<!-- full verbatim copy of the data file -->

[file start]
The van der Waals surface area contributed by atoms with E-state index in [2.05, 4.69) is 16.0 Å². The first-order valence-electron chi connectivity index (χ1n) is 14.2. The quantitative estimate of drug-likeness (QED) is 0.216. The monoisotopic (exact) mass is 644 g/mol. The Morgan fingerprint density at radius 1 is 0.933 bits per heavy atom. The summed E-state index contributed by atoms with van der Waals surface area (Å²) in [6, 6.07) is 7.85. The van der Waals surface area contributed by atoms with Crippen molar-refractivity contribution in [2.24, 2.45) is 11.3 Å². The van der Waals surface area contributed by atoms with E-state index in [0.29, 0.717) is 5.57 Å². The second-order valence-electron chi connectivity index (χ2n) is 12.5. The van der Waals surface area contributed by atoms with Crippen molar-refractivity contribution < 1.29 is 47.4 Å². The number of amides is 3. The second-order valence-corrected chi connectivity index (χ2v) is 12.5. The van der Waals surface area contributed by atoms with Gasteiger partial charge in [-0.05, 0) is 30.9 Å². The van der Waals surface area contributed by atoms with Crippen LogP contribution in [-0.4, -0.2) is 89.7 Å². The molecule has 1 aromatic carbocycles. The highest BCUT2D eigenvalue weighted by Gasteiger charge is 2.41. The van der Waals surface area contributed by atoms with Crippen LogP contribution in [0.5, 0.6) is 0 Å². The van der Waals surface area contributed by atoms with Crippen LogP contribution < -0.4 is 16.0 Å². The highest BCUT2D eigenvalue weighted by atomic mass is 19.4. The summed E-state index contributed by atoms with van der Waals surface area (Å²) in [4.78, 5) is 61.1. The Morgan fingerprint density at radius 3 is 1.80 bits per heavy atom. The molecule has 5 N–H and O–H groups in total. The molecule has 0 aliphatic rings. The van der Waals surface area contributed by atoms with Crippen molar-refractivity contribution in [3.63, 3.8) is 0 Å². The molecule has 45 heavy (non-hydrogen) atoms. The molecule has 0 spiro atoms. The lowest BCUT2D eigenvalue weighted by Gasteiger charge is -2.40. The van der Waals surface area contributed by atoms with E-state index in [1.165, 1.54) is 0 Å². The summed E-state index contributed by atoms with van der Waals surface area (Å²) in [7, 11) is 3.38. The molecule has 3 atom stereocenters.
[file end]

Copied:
The van der Waals surface area contributed by atoms with E-state index in [2.05, 4.69) is 16.0 Å². The first-order valence-electron chi connectivity index (χ1n) is 14.2. The quantitative estimate of drug-likeness (QED) is 0.216. The monoisotopic (exact) mass is 644 g/mol. The Morgan fingerprint density at radius 1 is 0.933 bits per heavy atom. The summed E-state index contributed by atoms with van der Waals surface area (Å²) in [6, 6.07) is 7.85. The van der Waals surface area contributed by atoms with Crippen molar-refractivity contribution in [2.24, 2.45) is 11.3 Å². The van der Waals surface area contributed by atoms with E-state index in [0.29, 0.717) is 5.57 Å². The second-order valence-electron chi connectivity index (χ2n) is 12.5. The van der Waals surface area contributed by atoms with Crippen molar-refractivity contribution < 1.29 is 47.4 Å². The number of amides is 3. The second-order valence-corrected chi connectivity index (χ2v) is 12.5. The van der Waals surface area contributed by atoms with Gasteiger partial charge in [-0.05, 0) is 30.9 Å². The van der Waals surface area contributed by atoms with Crippen LogP contribution in [-0.4, -0.2) is 89.7 Å². The molecule has 1 aromatic carbocycles. The highest BCUT2D eigenvalue weighted by Gasteiger charge is 2.41. The van der Waals surface area contributed by atoms with Crippen LogP contribution in [0.5, 0.6) is 0 Å². The van der Waals surface area contributed by atoms with Crippen LogP contribution < -0.4 is 16.0 Å². The highest BCUT2D eigenvalue weighted by atomic mass is 19.4. The summed E-state index contributed by atoms with van der Waals surface area (Å²) in [4.78, 5) is 61.1. The Morgan fingerprint density at radius 3 is 1.80 bits per heavy atom. The molecule has 5 N–H and O–H groups in total. The molecule has 0 aliphatic rings. The van der Waals surface area contributed by atoms with Crippen molar-refractivity contribution in [3.63, 3.8) is 0 Å². The molecule has 45 heavy (non-hydrogen) atoms. The molecule has 0 spiro atoms. The lowest BCUT2D eigenvalue weighted by Gasteiger charge is -2.40. The van der Waals surface area contributed by atoms with E-state index in [1.165, 1.54) is 0 Å². The summed E-state index contributed by atoms with van der Waals surface area (Å²) in [7, 11) is 3.38. The molecule has 3 atom stereocenters.